Drug resistance can lead to tumor or infection treatment failure. In some instances, eliminating most of the tumor or infection as quickly as possible is best, but new research shows that longer, less aggressive treatment that contains the tumor or infection at tolerable levels may be another solution. CIDD's Elsa Hansen and Andrew Read, along with University of Michigan's Robert Woods, recently analyzed these two treatment approaches to elucidate their performance under different circumstances. This crucial research will guide doctors’ choice for treating patients and potentially saving lives.
Hansen et al.’s objective was to maximize the amount of time the treatment was in place before drug resistance lead to treatment failure. Patients can withstand a certain level of negative effects associated with a tumor or infection, and Hansen et al. compared the two approaches, aggressive vs. containment treatments, using a patient threshold of “acceptable burden”. Depending on the patient and disease, time until treatment failure varies. Researchers focused on two aspects of drug resistance: rate of drug resistance and competitive suppression. Competitive suppression describes competition for resources among infectious cells, both resistant and sensitive to treatment. Competitive suppression has been shown to increase time to drug resistance, therefore aggressive treatment is not always the best approach. Although both treatment approaches are appropriate in certain situations, doctors need to consider multiple options when treating patients.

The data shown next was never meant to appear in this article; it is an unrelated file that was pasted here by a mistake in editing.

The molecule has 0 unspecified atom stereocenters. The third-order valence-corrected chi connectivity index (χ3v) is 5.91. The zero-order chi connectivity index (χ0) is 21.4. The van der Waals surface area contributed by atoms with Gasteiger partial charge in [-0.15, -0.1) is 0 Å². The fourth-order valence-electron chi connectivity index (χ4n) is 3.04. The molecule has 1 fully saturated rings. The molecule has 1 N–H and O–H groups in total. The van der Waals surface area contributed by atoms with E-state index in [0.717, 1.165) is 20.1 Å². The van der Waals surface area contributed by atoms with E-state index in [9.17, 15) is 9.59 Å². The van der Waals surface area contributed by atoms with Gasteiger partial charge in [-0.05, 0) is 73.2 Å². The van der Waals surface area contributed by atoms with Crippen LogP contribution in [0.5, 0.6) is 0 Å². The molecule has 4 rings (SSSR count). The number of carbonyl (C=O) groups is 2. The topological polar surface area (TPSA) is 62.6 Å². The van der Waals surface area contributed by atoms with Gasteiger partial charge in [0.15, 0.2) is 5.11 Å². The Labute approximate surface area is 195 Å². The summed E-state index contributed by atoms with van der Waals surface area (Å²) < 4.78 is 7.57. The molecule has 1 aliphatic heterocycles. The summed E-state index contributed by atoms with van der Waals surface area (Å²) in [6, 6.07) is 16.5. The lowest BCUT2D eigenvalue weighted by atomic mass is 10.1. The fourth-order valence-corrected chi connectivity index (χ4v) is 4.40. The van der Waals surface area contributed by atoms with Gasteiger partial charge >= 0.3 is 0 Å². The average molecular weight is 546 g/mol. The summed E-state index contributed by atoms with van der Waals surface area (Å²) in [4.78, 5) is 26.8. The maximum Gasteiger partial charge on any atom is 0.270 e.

Synopsis written by Ellen Brandell
Elsa Hansen, Robert Woods, Andrew Read
How to Use a Chemotherapeutic Agent When Resistance to It Threatens the Patient
Journal: PLOS Biology